Voters crush Alabama tax hike proposal
By Bill Schneider
(CNN) -- The Soviet Union used to have purges whenever a communist official strayed from the party line. This is the United States though and purges here can be just as brutal.
But they're more democratic. Like the GOP purge -- make that, the GOP Play of the Week -- in Alabama this week.
How do you convince Alabama voters to approve a $1.2 billion tax hike? Maybe if there's a severe state fiscal crisis, and a conservative Republican governor like Bob Riley is leading the campaign.
The perfect storm.
"What's more important, prescription drugs or nursing home care? Because we're going to have to make some brutal decisions next week if this does not pass," said Riley.
It looked like Riley had support -- from teachers, business interests and legislative leaders. And, one would suppose, the loyalty of his party.
That's where Riley miscalculated.
"George Bush Sr. played this role in 1990. He raised taxes and was rejected by the party, the base and the electorate," said Grover Norquist of Americans for Tax Reform.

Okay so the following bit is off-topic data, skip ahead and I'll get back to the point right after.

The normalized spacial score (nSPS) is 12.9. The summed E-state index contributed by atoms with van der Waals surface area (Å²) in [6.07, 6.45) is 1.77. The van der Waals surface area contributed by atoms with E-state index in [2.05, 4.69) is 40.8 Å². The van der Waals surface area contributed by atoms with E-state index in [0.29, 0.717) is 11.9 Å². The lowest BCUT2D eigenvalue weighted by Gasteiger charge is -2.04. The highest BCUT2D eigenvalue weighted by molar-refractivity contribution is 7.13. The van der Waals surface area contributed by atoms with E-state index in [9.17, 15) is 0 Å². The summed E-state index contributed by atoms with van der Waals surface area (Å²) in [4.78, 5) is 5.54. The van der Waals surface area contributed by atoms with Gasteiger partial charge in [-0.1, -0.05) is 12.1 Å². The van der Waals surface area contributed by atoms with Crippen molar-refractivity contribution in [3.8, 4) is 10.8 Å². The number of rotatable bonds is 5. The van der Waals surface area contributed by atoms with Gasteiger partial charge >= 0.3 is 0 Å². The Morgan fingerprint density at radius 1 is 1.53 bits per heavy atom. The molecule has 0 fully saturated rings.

An anti-tax coalition comprised of angry property owners and preachers sprang into action. Remember the furor a few weeks ago over removing the Ten Commandments monument from the Alabama Supreme Court?
"I received a phone call over the weekend from the head of the Christian Coalition of Alabama saying that the very same people who took the monument out of the judicial building are now trying to raise your taxes," said political columnist Bob Ingram who has covered politics for 50 years.
And instead of supporting their governor, angry Republicans came out against him.
On Tuesday, Alabama voters rejected the tax plan by better than two to one. The perfect storm turned out to be the perfect shipwreck.
Conservatives intend to turn Riley's experience into an object lesson.
"We will be regaling little baby Republican governors in the future with scary ghost stories about what happens to Republican governors who decide to loot the people rather than to govern," said Norquist.
From anti-tax conservatives, the message to Republicans is clear: Threaten to raise taxes, and you could become the political PREY of the Week.
Riley has three years left to mend fences with Alabama voters.
One of the first things he did? Unveil a plaque depicting the Ten Commandments in the state capitol.